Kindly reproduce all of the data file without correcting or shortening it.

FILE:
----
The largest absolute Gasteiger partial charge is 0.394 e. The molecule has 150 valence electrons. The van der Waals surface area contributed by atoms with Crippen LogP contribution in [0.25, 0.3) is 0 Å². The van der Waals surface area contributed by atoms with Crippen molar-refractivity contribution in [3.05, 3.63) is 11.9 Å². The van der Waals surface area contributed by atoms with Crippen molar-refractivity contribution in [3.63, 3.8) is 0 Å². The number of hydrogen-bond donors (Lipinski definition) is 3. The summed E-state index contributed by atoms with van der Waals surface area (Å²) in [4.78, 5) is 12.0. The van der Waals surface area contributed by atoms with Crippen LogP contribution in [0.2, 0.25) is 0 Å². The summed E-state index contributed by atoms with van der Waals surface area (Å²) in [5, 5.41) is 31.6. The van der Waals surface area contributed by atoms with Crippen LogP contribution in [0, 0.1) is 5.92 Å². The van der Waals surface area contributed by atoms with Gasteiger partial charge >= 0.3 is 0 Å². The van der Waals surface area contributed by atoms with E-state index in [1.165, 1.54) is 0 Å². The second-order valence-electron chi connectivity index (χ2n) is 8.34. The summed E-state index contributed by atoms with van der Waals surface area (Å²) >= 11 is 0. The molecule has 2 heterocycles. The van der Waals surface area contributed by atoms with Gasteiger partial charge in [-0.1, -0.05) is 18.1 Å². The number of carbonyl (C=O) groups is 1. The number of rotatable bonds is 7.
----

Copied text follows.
The largest absolute Gasteiger partial charge is 0.394 e. The molecule has 150 valence electrons. The van der Waals surface area contributed by atoms with Crippen LogP contribution in [0.25, 0.3) is 0 Å². The van der Waals surface area contributed by atoms with Crippen molar-refractivity contribution in [3.05, 3.63) is 11.9 Å². The van der Waals surface area contributed by atoms with Crippen molar-refractivity contribution in [3.63, 3.8) is 0 Å². The number of hydrogen-bond donors (Lipinski definition) is 3. The summed E-state index contributed by atoms with van der Waals surface area (Å²) in [4.78, 5) is 12.0. The van der Waals surface area contributed by atoms with Crippen LogP contribution in [0.2, 0.25) is 0 Å². The summed E-state index contributed by atoms with van der Waals surface area (Å²) in [5, 5.41) is 31.6. The van der Waals surface area contributed by atoms with Crippen LogP contribution in [0, 0.1) is 5.92 Å². The van der Waals surface area contributed by atoms with Gasteiger partial charge >= 0.3 is 0 Å². The van der Waals surface area contributed by atoms with E-state index in [1.165, 1.54) is 0 Å². The second-order valence-electron chi connectivity index (χ2n) is 8.34. The summed E-state index contributed by atoms with van der Waals surface area (Å²) >= 11 is 0. The molecule has 2 heterocycles. The van der Waals surface area contributed by atoms with Gasteiger partial charge in [-0.1, -0.05) is 18.1 Å². The number of carbonyl (C=O) groups is 1. The number of rotatable bonds is 7.